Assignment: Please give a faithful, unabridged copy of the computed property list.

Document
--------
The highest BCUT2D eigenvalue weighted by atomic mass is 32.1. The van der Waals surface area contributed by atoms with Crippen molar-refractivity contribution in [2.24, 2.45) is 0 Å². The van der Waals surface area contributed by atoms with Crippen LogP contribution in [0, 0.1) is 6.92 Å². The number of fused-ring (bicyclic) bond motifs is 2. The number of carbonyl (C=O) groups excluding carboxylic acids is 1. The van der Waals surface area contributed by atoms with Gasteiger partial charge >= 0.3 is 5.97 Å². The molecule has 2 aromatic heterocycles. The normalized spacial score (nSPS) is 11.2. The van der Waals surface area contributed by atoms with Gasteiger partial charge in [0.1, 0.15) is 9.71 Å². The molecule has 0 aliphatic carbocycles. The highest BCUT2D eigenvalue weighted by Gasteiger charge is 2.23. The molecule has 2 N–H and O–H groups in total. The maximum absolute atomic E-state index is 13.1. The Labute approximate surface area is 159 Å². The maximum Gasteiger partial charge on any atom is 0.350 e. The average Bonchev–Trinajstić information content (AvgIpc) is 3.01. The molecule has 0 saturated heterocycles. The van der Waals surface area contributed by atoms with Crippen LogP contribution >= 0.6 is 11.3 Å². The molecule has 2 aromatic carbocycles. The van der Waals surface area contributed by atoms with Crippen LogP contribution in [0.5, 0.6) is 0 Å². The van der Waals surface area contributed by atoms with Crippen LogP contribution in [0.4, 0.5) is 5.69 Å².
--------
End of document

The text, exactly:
The highest BCUT2D eigenvalue weighted by atomic mass is 32.1. The van der Waals surface area contributed by atoms with Crippen molar-refractivity contribution in [2.24, 2.45) is 0 Å². The van der Waals surface area contributed by atoms with Crippen LogP contribution in [0, 0.1) is 6.92 Å². The number of fused-ring (bicyclic) bond motifs is 2. The number of carbonyl (C=O) groups excluding carboxylic acids is 1. The van der Waals surface area contributed by atoms with Gasteiger partial charge >= 0.3 is 5.97 Å². The molecule has 2 aromatic heterocycles. The normalized spacial score (nSPS) is 11.2. The van der Waals surface area contributed by atoms with Gasteiger partial charge in [0.1, 0.15) is 9.71 Å². The molecule has 0 aliphatic carbocycles. The highest BCUT2D eigenvalue weighted by Gasteiger charge is 2.23. The molecule has 2 N–H and O–H groups in total. The maximum absolute atomic E-state index is 13.1. The Labute approximate surface area is 159 Å². The maximum Gasteiger partial charge on any atom is 0.350 e. The average Bonchev–Trinajstić information content (AvgIpc) is 3.01. The molecule has 0 saturated heterocycles. The van der Waals surface area contributed by atoms with Crippen LogP contribution >= 0.6 is 11.3 Å². The molecule has 2 aromatic carbocycles. The van der Waals surface area contributed by atoms with Crippen LogP contribution in [0.5, 0.6) is 0 Å². The van der Waals surface area contributed by atoms with Crippen LogP contribution in [0.4, 0.5) is 5.69 Å².